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Publication Detail
Corticospinal excitability modulation by pairing peripheral nerve stimulation with cortical states of movement initiation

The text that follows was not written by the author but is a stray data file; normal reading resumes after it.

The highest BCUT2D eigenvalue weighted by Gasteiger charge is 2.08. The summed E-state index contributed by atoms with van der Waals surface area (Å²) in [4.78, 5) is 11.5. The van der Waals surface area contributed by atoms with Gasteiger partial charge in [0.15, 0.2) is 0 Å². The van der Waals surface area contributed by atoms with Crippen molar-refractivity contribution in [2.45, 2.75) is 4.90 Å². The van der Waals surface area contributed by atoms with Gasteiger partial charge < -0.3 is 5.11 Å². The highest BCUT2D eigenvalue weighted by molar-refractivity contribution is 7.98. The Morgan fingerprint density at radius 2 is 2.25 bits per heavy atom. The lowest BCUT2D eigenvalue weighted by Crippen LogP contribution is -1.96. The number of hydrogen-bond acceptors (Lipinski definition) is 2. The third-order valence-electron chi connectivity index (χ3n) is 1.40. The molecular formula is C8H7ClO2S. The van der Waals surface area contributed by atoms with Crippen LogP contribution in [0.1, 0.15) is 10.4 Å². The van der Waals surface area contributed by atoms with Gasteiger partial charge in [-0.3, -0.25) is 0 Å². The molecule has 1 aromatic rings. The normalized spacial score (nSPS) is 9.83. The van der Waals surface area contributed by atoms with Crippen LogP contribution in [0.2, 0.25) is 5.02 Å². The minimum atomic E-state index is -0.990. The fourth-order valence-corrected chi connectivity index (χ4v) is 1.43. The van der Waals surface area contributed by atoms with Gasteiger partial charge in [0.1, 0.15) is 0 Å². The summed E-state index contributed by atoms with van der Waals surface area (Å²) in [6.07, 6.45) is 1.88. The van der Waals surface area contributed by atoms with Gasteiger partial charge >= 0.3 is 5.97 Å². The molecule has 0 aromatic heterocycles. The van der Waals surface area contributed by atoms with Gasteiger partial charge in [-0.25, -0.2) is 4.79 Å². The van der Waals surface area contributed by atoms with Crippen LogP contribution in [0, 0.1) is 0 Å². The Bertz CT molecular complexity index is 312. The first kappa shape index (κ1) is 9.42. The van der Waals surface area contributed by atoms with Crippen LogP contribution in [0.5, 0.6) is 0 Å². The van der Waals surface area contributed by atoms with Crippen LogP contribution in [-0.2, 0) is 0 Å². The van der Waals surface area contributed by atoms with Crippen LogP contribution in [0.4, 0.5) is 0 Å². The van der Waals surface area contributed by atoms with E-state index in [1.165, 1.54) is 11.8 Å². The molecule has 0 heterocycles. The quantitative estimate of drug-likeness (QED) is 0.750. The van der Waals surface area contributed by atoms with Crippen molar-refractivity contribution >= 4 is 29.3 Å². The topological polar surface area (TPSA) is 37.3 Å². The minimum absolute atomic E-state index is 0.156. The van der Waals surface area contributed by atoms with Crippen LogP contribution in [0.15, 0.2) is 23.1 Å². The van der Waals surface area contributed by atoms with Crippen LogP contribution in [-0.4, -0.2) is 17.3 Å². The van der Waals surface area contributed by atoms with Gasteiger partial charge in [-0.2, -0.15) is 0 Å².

KEY POINTS: We compare the effects on corticospinal excitability of repeatedly delivering peripheral nerve stimulation at three time points (-30 ms, 0 ms, +50 ms) relative to muscle onset in a cue-guided task. Plastic changes in excitability are only observed when stimuli are delivered immediately before the time when muscles activate, while stimuli delivered at muscle onset or shortly later (0, +50 ms) have no effect. Plastic effects are abolished if there is ongoing volitional EMG activity in the muscles prior to onset of the phasic contraction. The plastic effects induced by timing peripheral stimulation relative to electromyographic markers of muscle activation are as effective as those that occur if stimulation is timed relative to electroencephalographic markers of motor cortical activation. We provide a simple alternative protocol to induce plasticity in people in whom EEG recording is difficult. ABSTRACT: Plastic changes in corticospinal excitability (CSE) and motor function can be induced in a targeted and long-term manner if afferent volleys evoked by peripheral nerve stimulation are repeatedly associated with the peak of premovement brain activity assessed with electroencephalography (EEG). Here we ask whether other factors might also characterise this optimal brain state for plasticity induction. In healthy human volunteers (N = 24) we find that the same reliable changes in CSE can be induced by timing peripheral afferent stimulation relative to the electromyography (EMG) onset rather than using the EEG peak. Specifically, we observed an increase in CSE when peripheral stimulation activated the cortex just before movement initiation. By contrast, there was no effect on CSE if the afferent input reached the cortex at the same time or after EMG onset, consistent with the idea that the temporal order of synaptic activation from afferent input and voluntary movement is important for production of plasticity. Finally, in 14 volunteers we found that background voluntary muscle activity prior to movement also abolished the effect on CSE. One possible explanation is that the intervention strengthens synapses that are inactive at rest, but change their activity in anticipation of movement, and that the intervention fails when the synapses are tonically active during background EMG activity. Overall, we demonstrate that, in individuals with voluntary control of muscles targeted by our intervention, EMG signals are a suitable alternative to EEG to induce plasticity by coupling movement-related brain states with peripheral afferent input. This article is protected by copyright. All rights reserved.
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